Harmony vs. Balance

performance coaching modelI had lunch recently with a business consultant colleague, Jim Owens, and we discussed his new book 40 Lessons in Leadership. Prior to his current consulting and authoring efforts, Owens served as a North Alabama Area Executive for FirstBank.

He now leads Performance Strategies Group helping organizations and individuals sharpen their sales skills and processes, build more productive teams, and equip leaders with the skills and resilience they need. 

Since we both have business owners and leadership team members as clients, we had a very productive discussion on how to more effectively help entrepreneurs and business owners. Our discussion gravitated toward business challenges in this competitive environment and the topic of balance.

Jim discussed his thoughts on the subject of harmony versus balance, and he also shared with me the above graphic. He uses the graphic to support his guidance on this interesting topic. Below is a short Q&A session we had on his recent book and his thoughts on harmony versus balance.


Jay: As you know, Jim, we first met when you were a Senior Loan Officer at a major bank in our area. So what led you to leave banking and go into business consulting and writing?

Jim: I’ve always wanted to do this.  For many years, I’ve done a lot of speaking on the topics of leadership, sales effectiveness, and just being a more purposeful person.  For the last fifteen years or more, my banking career was largely about helping people become more productive personally and professionally, so early this year, I just decided to take the leap and expect the net to appear.  

Jay: What’s the most valuable piece of business advice you have ever been given? 

Jim: I will borrow something from Henry David Thoreau here.  He said, “Be resolutely and faithfully what you are.”  I haven’t always said it that way, but it’s a concise way of making the point that the best way to business and life success is to be yourself.  That isn’t permission, of course, to be a jerk.  At least not the way I interpret it.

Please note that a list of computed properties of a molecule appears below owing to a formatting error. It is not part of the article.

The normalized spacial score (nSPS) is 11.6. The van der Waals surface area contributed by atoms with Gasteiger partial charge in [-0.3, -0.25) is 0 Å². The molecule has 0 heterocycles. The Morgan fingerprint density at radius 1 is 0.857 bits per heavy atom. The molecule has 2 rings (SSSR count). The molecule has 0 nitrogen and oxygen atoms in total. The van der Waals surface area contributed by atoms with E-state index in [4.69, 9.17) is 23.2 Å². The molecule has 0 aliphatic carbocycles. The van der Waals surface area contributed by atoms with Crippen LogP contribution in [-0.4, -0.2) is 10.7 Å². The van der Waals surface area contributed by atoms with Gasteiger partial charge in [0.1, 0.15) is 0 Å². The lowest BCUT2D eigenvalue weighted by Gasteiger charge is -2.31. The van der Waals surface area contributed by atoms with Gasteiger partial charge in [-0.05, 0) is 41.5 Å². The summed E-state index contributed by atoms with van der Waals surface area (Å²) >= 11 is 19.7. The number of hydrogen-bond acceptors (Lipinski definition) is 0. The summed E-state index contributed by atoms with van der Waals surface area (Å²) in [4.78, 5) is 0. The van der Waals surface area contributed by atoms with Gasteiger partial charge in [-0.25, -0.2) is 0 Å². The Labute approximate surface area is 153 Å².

Jay: Having read your 40 Lessons in Leadership book, I noticed it is written almost as a reference book on leadership, in which the reader can go to the table of contents and find topics of interest, rather than necessarily reading it cover to cover. Was that your intent and what feedback have you received from readers?

Jim: That’s right.  I wrote it as if it was a series of brief chats with people about a menagerie of leadership-related topics.  I wanted it to be something people could read easily, not have to go through every chapter in order, and then apply the principles in it to their own lives.  People have been kind and encouraging about it.  A friend who is a professor at Arizona State University said it’s the best book on leadership he’s ever read.  But like I said, he’s a friend.  So he’s probably biased!

Jay: As we were talking at lunch, the term “balance” came up and you mentioned that you had been developing some business coaching topics around the thought of “harmony” being equally if not more important than “balance” in business leadership. Can you expand on that and share what triggered your thinking on the subject?

Jim: I’ve had trouble with the concept of balance.  It implies a tipping back and forth on that little thing we all played on as kids.  A teeter-totter or see-saw.  Those things were bouncy.  Uncomfortable.  Over the years, I figured out I wanted more harmony among my physical, spiritual, mental, and emotional life that I could look at as a whole.  It seems to resonate with people.  

Jay: I’ve studied your above graphic that’s entitled “Performance Coaching Model.” How do you use it to explain your concept of harmony versus balance?

Jim: It’s something people almost immediately connect with. When I ask them if they feel like there is harmony within their own life, just about everyone says they’d like more—to make changes in their personal and business lives and organizations.  I tell them you really only have four options in life to make the changes you want to make.  You can do more, less, better, or different things.  That dialogue becomes the launching pad for their business planning and personal growth.  

Jay: If you could only say one thing to a person who’s about to launch a business, what would it be?

Jim: It’s pretty simple.  You’re going to be afraid. Make a plan but learn to be comfortable with uncertainty.  Then take the leap.  


My thanks to Jim for sharing his thoughts in this blog. If you have any questions or comments, share them with us below.